Bioliq is now taking its first steps towards commercialisation. In conjunction with the German process engineering company Lurgi, KIT is starting to construct a pilot plant based on the bioliq technology, which should be fully completed in 2012. Providing the technology works at this scale, the question then will be how best to implement bioliq at a larger scale, so that it can effectively compete with fossil fuels.....It is rather fascinating that the KIT researchers arrived at the same conclusions as Al Fin in regard to the integration of local/regional pyrolisis plants with more centrally located gasification/synthesis plants. It certainly makes sense to pre-process biomass near the harvest site, and compact it. Then ship compacted biomass to a nearby regional pyrolysis plant. Finally, at a more centrally located gasification/synthesis plant, the final synthetic fuels and chemicals are produced. I am pleased that tenured and well-paid scientists and engineers were able to re-create Al Fin's reasoning on this point. ;-) Perhaps they will eventually catch up on the topic of biomass torrefaction.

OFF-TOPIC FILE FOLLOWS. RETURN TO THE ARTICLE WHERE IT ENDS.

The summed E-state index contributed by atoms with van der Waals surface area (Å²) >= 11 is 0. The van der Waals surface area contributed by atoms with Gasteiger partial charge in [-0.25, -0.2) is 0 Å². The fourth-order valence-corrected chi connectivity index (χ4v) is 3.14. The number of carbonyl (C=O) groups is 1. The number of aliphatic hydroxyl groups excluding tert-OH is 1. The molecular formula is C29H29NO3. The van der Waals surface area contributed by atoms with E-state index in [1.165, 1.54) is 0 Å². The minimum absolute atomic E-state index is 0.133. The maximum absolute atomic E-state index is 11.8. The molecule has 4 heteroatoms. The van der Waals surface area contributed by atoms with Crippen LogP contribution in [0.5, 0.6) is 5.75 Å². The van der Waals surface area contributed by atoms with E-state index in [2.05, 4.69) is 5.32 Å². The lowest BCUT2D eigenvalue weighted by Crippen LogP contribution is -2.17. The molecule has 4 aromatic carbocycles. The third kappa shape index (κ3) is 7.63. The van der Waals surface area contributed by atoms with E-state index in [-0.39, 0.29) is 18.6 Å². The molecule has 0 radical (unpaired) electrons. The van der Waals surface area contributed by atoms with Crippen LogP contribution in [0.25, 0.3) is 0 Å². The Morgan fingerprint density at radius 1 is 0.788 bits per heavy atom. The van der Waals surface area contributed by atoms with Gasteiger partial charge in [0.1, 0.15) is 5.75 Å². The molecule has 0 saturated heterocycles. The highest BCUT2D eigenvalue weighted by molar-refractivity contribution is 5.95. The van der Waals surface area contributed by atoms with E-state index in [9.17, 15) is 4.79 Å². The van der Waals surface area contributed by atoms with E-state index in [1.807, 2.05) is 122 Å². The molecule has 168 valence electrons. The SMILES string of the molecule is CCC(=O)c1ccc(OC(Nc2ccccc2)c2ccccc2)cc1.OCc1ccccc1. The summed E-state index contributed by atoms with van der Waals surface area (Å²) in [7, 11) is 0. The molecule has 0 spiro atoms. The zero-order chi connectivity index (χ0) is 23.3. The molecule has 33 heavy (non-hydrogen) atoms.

.....Dahmen and his colleagues quickly realised that incorporating both the pyrolysis and gasification steps at this central plant wouldn't work, because of the problems and expense involved in transporting sufficient quantities of bulky straw and wood to the plant. They estimated that if sufficient plant material was transported on trucks, it would quickly bring the road network around the plant to a halt.
So they came up with an alternative set-up. "Biomass is pre-treated in around 50 regionally distributed pyrolysis plants to produce the biosyncrude," explains Dahmen. "This can then be transported economically over long distances to supply a central fuel production plant with a high capacity."
The advantage of this set-up is that it is much cheaper and more convenient to transport liquid biosyncrude than bulky wood and straw. This is especially the case if the biosyncrude is transported by rail, which is the most cost effective way to transport material over long distances. _Bioenergy
On the topic of feedstock, eucalyptus appears to be one promising type of tree -- besides the poplar -- that combines growth in marginal soil with rapid biomass production. Eucalyptus is more energy-dense than most woods, so the economics may work out better than for poplar, as long as growth is equivalent. I would like to see research done on the torrefaction of eucalyptus. I suspect the energy density of torrefied eucalyptus to be remarkably close to that of coal.
More information and links here.